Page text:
Let’s Talk Bookish is a weekly series created by Rukky at Eternity Books and hosted by Aria at Book Nook Bits. The full list of October topics can be found here.
This week’s topic is about DNF-ing Books. (DNF is an acronym that stands for did not finish.)
I think most readers will have very different answers to these questions, so I am curious to see everyone’s thoughts this week.
What makes you DNF a book?
I mostly DNF books that I am not in the mood to read. However, I have stopped reading books for a variety of reasons including: not liking the writing style or explicit language being used, crass references to medical conditions, stereotypical characters with no authentic qualities, and inconsistent writing styles. The last few books I had to DNF fell under mostly those categories.
How often do you DNF books?
Not nearly as much as I used to now that I read what I want to read and not what other people are reading/think I should be reading. I used to think it was the end of the world if I didn’t finish a book. I also used to think I should be reading books by certain authors and if I wasn’t, I was lacking in some way. In the last few years I’ve learned that neither of those things are true, and life has been so much easier since then.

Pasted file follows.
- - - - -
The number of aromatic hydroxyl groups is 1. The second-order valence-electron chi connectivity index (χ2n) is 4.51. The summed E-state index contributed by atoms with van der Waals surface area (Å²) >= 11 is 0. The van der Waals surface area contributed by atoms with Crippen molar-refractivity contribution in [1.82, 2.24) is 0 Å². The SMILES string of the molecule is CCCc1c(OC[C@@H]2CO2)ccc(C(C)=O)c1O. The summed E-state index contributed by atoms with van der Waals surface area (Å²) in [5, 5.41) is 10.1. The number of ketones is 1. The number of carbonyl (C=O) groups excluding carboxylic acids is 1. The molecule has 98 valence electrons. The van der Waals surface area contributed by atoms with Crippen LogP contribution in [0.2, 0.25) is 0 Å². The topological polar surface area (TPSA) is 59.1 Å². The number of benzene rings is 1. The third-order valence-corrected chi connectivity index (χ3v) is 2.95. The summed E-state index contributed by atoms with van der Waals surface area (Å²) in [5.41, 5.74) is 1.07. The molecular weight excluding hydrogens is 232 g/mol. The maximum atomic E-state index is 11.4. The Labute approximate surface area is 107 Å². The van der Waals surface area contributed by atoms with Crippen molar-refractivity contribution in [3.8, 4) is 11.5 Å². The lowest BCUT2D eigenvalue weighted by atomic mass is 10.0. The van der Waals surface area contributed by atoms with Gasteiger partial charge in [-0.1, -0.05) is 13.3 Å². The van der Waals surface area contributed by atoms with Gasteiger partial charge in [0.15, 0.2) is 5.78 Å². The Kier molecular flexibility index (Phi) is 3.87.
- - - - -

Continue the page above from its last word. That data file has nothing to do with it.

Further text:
What’s the silliest or pettiest reason why you DNF’d a book?
I don’t think this is silly but a highly anticipated book I was looking forward to reading this year included a extremely insulting description of a serious medical condition not once, not twice, but three times in the first ten pages. It did not sit well with me and gave me an idea of what sort of writing to expect in the pages to come. I put that book down and moved onto something else very quickly.
Do you review books that you DNF?
In the past, I used to post mini-reviews of books I stopped reading. There are still a few of those posts floating around on this website, in fact. I did this with the goal of being transparent about why I stopped reading a book without finishing it.
Now, I don’t give those books the time of day. I think life is too short to spend your time reading something you don’t want to, and then writing about it, too.
To answer my own question at the beginning of this post: No, I don’t think that choosing to not finish a book is the end of the world, and we shouldn’t make others feel bad for it. Everyone approaches reading differently and who knows, you may pick that book back up someday and finish it.
3 thoughts on “Is Not Finishing a Book the End of the World?”
I’m glad you are so open minded. I can’t not finish a book I start, even if I hate it.
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I can sometimes get like that still, it just really depends on the book!
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